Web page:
Can You Solve These Challenging Physics Problems?

In summary, the conversation includes five physics problems that require help. The first problem involves two canoeists paddling upstream and downstream with given velocities, and the questions ask for the speed of the water and the relative speeds of the canoes. The second problem involves two connected crates on an incline, and the questions ask for the acceleration of one crate and the tension in the string. The third problem involves a ball being thrown with a bounce and without a bounce, and the questions ask for the angle at which the ball should be thrown to achieve the same distance and the ratio of times for the two throws. The fourth problem involves a dart gun being fired from a horizontal position and a student sliding down an incline while holding the gun, with
  • #1
tristan4040
1
0
A Few Tough Physics Problems! I'm stuck, Please Help!

1. Two canoeists in identical canoes exert the same effort paddling and hence maintain the same speed relative to the water. One paddles directly upstream (and moves upstream), whereas the other paddles directly downstream. With downstream as the positive direction, an observer on shore determines the velocities of the two canoes to be -1.2 m/s and +2.9 m/s, respectively.

(a) What is the speed of the water relative to shore?
m/s

(b) What is the speed of each canoe relative to the water? canoe going upstream m/s
canoe going downstream m/s





2. Two packing crates of masses m1 = 10.0 kg and m2 = 6.50 kg are connected by a light string that passes over a frictionless pulley as in Figure P4.26. The 6.50 kg crate lies on a smooth incline of angle 39.0°. Find the acceleration of the 6.50 kg crate.

a) m/s2 (up the incline)

b) Find the tension in the string.
N





3. When baseball outfielders throw the ball, they usually allow it to take one bounce on the theory that the ball arrives sooner this way. Suppose that after the bounce the ball rebounds at the same angle θ as it had when released but loses half its speed.

(a) Assuming the ball is always thrown with the same initial speed, at what angle θ should the ball be thrown in order to go the same distance D with one bounce as one thrown upward at ϕ = 48.2° with no bounce?
°

(b) Determine the ratio of the times for the one-bounce and no-bounce throws.
t1b / t0b =





4. A dart gun is fired while being held horizontally at a height of 0.90 m above ground level and while it is at rest relative to the ground. The dart from the gun travels a horizontal distance of 4.00 m. A college student holds the same gun in a horizontal position while sliding down a 45.0° incline at a constant speed of 2.00 m/s. How far will the dart travel if the student fires the gun when it is 1.00 m above the ground?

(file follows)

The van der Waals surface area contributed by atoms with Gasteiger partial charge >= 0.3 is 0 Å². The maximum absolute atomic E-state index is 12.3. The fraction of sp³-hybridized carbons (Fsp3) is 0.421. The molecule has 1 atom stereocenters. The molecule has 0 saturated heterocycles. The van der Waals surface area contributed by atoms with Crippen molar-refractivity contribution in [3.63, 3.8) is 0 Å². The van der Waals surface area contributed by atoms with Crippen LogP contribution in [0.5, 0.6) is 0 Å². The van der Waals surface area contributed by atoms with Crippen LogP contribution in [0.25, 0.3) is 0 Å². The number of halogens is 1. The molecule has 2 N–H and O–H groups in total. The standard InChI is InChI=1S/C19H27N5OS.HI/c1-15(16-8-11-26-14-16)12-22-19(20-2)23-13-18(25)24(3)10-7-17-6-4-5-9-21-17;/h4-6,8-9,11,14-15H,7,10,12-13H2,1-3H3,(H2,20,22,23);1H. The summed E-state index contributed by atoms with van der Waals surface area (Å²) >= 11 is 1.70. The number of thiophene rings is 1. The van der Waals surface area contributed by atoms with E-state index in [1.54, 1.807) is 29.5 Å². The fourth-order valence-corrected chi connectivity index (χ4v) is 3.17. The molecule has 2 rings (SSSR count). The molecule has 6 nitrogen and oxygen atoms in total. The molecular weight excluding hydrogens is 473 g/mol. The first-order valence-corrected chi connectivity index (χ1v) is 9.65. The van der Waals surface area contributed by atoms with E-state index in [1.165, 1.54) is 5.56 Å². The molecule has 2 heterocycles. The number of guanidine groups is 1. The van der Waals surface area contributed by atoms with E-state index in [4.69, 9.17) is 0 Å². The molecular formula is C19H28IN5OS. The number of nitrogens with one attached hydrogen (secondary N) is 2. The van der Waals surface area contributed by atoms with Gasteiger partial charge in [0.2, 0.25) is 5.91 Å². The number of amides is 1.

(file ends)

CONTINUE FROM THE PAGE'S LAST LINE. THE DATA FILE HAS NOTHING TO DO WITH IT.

m





5. A 4.9 g bullet leaves the muzzle of a rifle with a speed of 332 m/s. What force (assumed constant) is exerted on the bullet while it is traveling down the 0.85 m long barrel of the rifle?
N
 
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  • #2


Hi tristan4040,

You must show what work you've attempted for these problems before you can receive help. We will not do your homework for you. You must at least be able to show what equations/concepts you might need to use.
 
  • #3


1. (a) To find the speed of the water relative to shore, we can use the equation Vwater = Vcanoe + Vobserver. The canoe going upstream has a velocity of -1.2 m/s and the canoe going downstream has a velocity of +2.9 m/s. Plugging these values into the equation, we get Vwater = -1.2 m/s + 2.9 m/s = 1.7 m/s. Therefore, the speed of the water relative to shore is 1.7 m/s.

(b) The speed of each canoe relative to the water can be found by subtracting the speed of the water from the observed velocities. For the canoe going upstream, Vcanoe = Vobserver - Vwater = -1.2 m/s - 1.7 m/s = -2.9 m/s. For the canoe going downstream, Vcanoe = Vobserver - Vwater = 2.9 m/s - 1.7 m/s = 1.2 m/s. Therefore, the canoe going upstream has a speed of -2.9 m/s and the canoe going downstream has a speed of 1.2 m/s relative to the water.

2. (a) To find the acceleration of the 6.50 kg crate, we can use the equation Fnet = ma. The only force acting on the crate is the tension in the string, which is pulling the crate up the incline. The force of gravity is balanced by the normal force from the incline. Therefore, Fnet = T - mg sin θ = ma. Solving for a, we get a = (T - mg sin θ) / m = (T - 6.50 kg * 9.8 m/s^2 * sin 39.0°) / 6.50 kg = 2.86 m/s^2.

(b) To find the tension in the string, we can use the same equation Fnet = ma. The only force acting on the 6.50 kg crate is the tension in the string. Therefore, Fnet = T = ma = 6.50 kg * 2.86 m/s^2 = 18.6 N.

3. (a) To find the angle θ, we can use the equation D = (v0^2 / g) * sin 2ϕ, where D is
 

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